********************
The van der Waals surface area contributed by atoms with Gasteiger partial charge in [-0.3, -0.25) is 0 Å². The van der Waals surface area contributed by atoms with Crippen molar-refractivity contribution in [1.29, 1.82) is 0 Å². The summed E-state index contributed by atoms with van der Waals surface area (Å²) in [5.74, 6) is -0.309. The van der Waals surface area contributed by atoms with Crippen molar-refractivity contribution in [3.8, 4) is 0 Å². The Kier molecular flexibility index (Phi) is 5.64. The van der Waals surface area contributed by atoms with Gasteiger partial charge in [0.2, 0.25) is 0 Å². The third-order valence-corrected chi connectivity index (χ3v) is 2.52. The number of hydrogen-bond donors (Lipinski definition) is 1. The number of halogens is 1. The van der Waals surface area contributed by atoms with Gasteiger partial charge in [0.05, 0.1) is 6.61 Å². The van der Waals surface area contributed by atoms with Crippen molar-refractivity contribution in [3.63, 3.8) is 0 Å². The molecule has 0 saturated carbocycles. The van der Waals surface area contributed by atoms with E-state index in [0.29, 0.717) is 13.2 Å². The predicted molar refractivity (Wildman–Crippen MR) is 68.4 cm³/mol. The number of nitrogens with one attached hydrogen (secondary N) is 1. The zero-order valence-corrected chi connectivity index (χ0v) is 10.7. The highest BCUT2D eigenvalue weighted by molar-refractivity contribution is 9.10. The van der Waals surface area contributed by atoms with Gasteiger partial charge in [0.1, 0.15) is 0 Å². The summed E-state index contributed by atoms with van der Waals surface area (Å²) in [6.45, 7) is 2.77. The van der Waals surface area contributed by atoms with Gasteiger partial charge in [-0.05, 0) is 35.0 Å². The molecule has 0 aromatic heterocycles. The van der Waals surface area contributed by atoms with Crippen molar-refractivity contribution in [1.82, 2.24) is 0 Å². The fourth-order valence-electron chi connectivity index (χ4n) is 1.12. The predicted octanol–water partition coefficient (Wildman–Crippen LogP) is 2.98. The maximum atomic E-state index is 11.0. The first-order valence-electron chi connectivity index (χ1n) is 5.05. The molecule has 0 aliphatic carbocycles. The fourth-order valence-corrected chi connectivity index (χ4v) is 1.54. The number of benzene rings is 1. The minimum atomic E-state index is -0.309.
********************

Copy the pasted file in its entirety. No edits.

The van der Waals surface area contributed by atoms with Gasteiger partial charge in [-0.3, -0.25) is 0 Å². The van der Waals surface area contributed by atoms with Crippen molar-refractivity contribution in [1.29, 1.82) is 0 Å². The summed E-state index contributed by atoms with van der Waals surface area (Å²) in [5.74, 6) is -0.309. The van der Waals surface area contributed by atoms with Crippen molar-refractivity contribution in [3.8, 4) is 0 Å². The Kier molecular flexibility index (Phi) is 5.64. The van der Waals surface area contributed by atoms with Gasteiger partial charge in [0.2, 0.25) is 0 Å². The third-order valence-corrected chi connectivity index (χ3v) is 2.52. The number of hydrogen-bond donors (Lipinski definition) is 1. The number of halogens is 1. The van der Waals surface area contributed by atoms with Gasteiger partial charge in [0.05, 0.1) is 6.61 Å². The van der Waals surface area contributed by atoms with Crippen molar-refractivity contribution in [3.63, 3.8) is 0 Å². The molecule has 0 saturated carbocycles. The van der Waals surface area contributed by atoms with E-state index in [0.29, 0.717) is 13.2 Å². The predicted molar refractivity (Wildman–Crippen MR) is 68.4 cm³/mol. The number of nitrogens with one attached hydrogen (secondary N) is 1. The zero-order valence-corrected chi connectivity index (χ0v) is 10.7. The highest BCUT2D eigenvalue weighted by molar-refractivity contribution is 9.10. The van der Waals surface area contributed by atoms with Gasteiger partial charge in [0.1, 0.15) is 0 Å². The summed E-state index contributed by atoms with van der Waals surface area (Å²) in [6.45, 7) is 2.77. The van der Waals surface area contributed by atoms with Gasteiger partial charge in [-0.05, 0) is 35.0 Å². The molecule has 0 aromatic heterocycles. The van der Waals surface area contributed by atoms with Crippen molar-refractivity contribution in [1.82, 2.24) is 0 Å². The fourth-order valence-electron chi connectivity index (χ4n) is 1.12. The predicted octanol–water partition coefficient (Wildman–Crippen LogP) is 2.98. The maximum atomic E-state index is 11.0. The first-order valence-electron chi connectivity index (χ1n) is 5.05. The molecule has 0 aliphatic carbocycles. The fourth-order valence-corrected chi connectivity index (χ4v) is 1.54. The number of benzene rings is 1. The minimum atomic E-state index is -0.309.